Our efforts are detailed in my written testimony. I would just like to mention in my oral testimony two initiatives. First one, I'm very pleased to announce here this morning that, beginning in the 2001 filing season, paid return preparers will be able to use the third party authorization check box on all Form 1040 series returns with the exception of those filed by phone. This means we expect that taxpayers will initially save about 2 million hours by using this check box feature instead of having to file separate forms for authorizing third party disclosure authorizations or powers of attorney declarations.

Further-that's just the initial saving. For many taxpayers and for people who prepare their returns the real savings in both time and frustration will be in eliminating the need for the taxpayers to receive and respond to notices and correspondence which we know they would prefer to have sent to their designees. So we estimate that this will save about another 1.8 million hours by allowing the IRS to work directly with these designees in resolving such items as error notices and original correspondence related to taxpayer accounts. This change is not only, we think, an important step in reducing burden and improving service; it's also an excellent example of our new approach, which is to solicit input directly from taxpayers and their representatives on how we can improve things.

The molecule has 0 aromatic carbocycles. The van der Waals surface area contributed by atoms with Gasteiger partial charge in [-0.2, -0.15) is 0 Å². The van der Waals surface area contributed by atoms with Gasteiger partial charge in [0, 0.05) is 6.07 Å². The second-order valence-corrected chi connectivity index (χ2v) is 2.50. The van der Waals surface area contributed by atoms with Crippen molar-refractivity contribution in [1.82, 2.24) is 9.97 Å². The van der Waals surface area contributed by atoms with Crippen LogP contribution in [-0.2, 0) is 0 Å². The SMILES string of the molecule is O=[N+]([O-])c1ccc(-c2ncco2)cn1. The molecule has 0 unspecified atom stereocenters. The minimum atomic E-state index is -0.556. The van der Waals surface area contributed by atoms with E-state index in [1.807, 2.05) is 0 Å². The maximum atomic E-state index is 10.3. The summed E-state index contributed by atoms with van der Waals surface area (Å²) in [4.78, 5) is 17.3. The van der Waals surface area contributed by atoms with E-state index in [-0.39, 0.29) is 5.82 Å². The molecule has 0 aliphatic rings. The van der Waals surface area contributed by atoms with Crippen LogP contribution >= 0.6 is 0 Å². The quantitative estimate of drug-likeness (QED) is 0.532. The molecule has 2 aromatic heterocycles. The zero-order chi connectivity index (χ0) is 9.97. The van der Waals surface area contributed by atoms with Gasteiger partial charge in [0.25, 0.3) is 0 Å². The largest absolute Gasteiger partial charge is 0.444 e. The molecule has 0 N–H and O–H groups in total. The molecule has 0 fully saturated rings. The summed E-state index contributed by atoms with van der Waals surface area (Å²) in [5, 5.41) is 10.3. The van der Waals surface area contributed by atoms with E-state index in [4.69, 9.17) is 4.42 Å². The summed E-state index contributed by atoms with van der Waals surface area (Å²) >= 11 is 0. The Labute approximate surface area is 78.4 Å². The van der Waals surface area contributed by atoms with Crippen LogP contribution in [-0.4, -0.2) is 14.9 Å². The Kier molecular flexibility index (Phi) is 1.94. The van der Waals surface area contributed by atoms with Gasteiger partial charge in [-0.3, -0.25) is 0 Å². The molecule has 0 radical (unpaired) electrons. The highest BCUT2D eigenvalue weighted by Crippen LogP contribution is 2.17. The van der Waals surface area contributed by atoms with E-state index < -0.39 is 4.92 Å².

This particular proposal I want to stress was actually originated and championed by citizens on our Citizens Advisory Panel in south Florida, which is one of our four advisory panels.